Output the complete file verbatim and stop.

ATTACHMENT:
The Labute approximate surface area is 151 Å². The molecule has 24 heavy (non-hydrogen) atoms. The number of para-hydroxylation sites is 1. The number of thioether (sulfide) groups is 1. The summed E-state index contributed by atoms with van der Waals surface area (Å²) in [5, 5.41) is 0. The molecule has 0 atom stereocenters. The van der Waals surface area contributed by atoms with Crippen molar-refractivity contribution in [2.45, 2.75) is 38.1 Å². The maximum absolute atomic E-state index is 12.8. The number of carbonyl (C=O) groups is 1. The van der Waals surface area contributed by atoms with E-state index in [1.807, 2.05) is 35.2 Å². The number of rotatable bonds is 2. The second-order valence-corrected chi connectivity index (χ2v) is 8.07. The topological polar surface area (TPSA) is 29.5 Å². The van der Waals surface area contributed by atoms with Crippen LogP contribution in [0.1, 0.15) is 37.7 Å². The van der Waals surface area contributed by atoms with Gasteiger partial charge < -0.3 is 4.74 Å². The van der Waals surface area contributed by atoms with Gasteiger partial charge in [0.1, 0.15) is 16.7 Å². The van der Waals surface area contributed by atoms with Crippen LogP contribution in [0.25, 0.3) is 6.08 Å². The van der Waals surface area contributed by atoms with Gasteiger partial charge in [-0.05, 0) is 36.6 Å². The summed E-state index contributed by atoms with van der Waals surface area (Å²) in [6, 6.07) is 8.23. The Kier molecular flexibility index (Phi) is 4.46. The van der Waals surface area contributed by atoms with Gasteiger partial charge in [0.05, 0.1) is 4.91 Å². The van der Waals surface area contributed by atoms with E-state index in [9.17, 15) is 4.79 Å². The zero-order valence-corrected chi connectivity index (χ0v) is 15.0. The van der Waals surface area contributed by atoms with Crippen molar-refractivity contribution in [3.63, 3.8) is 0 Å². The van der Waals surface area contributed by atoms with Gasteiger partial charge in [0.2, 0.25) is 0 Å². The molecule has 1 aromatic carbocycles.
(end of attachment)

The Labute approximate surface area is 151 Å². The molecule has 24 heavy (non-hydrogen) atoms. The number of para-hydroxylation sites is 1. The number of thioether (sulfide) groups is 1. The summed E-state index contributed by atoms with van der Waals surface area (Å²) in [5, 5.41) is 0. The molecule has 0 atom stereocenters. The van der Waals surface area contributed by atoms with Crippen molar-refractivity contribution in [2.45, 2.75) is 38.1 Å². The maximum absolute atomic E-state index is 12.8. The number of carbonyl (C=O) groups is 1. The van der Waals surface area contributed by atoms with E-state index in [1.807, 2.05) is 35.2 Å². The number of rotatable bonds is 2. The second-order valence-corrected chi connectivity index (χ2v) is 8.07. The topological polar surface area (TPSA) is 29.5 Å². The van der Waals surface area contributed by atoms with Crippen LogP contribution in [0.1, 0.15) is 37.7 Å². The van der Waals surface area contributed by atoms with Gasteiger partial charge < -0.3 is 4.74 Å². The van der Waals surface area contributed by atoms with Gasteiger partial charge in [0.1, 0.15) is 16.7 Å². The van der Waals surface area contributed by atoms with Crippen LogP contribution in [0.25, 0.3) is 6.08 Å². The van der Waals surface area contributed by atoms with Gasteiger partial charge in [-0.05, 0) is 36.6 Å². The summed E-state index contributed by atoms with van der Waals surface area (Å²) in [6, 6.07) is 8.23. The Kier molecular flexibility index (Phi) is 4.46. The van der Waals surface area contributed by atoms with Gasteiger partial charge in [0.05, 0.1) is 4.91 Å². The van der Waals surface area contributed by atoms with E-state index in [9.17, 15) is 4.79 Å². The zero-order valence-corrected chi connectivity index (χ0v) is 15.0. The van der Waals surface area contributed by atoms with Crippen molar-refractivity contribution in [3.63, 3.8) is 0 Å². The van der Waals surface area contributed by atoms with Gasteiger partial charge in [0.2, 0.25) is 0 Å². The molecule has 1 aromatic carbocycles.